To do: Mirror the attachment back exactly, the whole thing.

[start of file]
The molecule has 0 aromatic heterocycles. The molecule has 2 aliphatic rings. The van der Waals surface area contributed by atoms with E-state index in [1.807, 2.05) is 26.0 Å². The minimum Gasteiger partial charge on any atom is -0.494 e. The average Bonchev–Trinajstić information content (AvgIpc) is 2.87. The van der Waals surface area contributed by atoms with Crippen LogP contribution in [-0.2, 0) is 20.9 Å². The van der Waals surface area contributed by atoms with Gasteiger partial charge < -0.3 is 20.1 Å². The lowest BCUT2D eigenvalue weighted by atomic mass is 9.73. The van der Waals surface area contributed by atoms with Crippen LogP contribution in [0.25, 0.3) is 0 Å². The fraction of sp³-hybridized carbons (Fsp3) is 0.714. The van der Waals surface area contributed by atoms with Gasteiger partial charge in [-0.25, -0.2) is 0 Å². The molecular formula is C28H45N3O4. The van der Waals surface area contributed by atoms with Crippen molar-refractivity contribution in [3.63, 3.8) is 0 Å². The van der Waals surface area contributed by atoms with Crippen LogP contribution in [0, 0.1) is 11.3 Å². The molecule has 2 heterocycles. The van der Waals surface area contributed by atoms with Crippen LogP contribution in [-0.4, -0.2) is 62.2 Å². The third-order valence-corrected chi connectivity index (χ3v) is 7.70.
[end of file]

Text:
The molecule has 0 aromatic heterocycles. The molecule has 2 aliphatic rings. The van der Waals surface area contributed by atoms with E-state index in [1.807, 2.05) is 26.0 Å². The minimum Gasteiger partial charge on any atom is -0.494 e. The average Bonchev–Trinajstić information content (AvgIpc) is 2.87. The van der Waals surface area contributed by atoms with Crippen LogP contribution in [-0.2, 0) is 20.9 Å². The van der Waals surface area contributed by atoms with Gasteiger partial charge < -0.3 is 20.1 Å². The lowest BCUT2D eigenvalue weighted by atomic mass is 9.73. The van der Waals surface area contributed by atoms with Crippen LogP contribution in [0.25, 0.3) is 0 Å². The fraction of sp³-hybridized carbons (Fsp3) is 0.714. The van der Waals surface area contributed by atoms with Gasteiger partial charge in [-0.25, -0.2) is 0 Å². The molecular formula is C28H45N3O4. The van der Waals surface area contributed by atoms with Crippen molar-refractivity contribution in [3.63, 3.8) is 0 Å². The van der Waals surface area contributed by atoms with Crippen LogP contribution in [0, 0.1) is 11.3 Å². The molecule has 2 heterocycles. The van der Waals surface area contributed by atoms with Crippen LogP contribution in [-0.4, -0.2) is 62.2 Å². The third-order valence-corrected chi connectivity index (χ3v) is 7.70.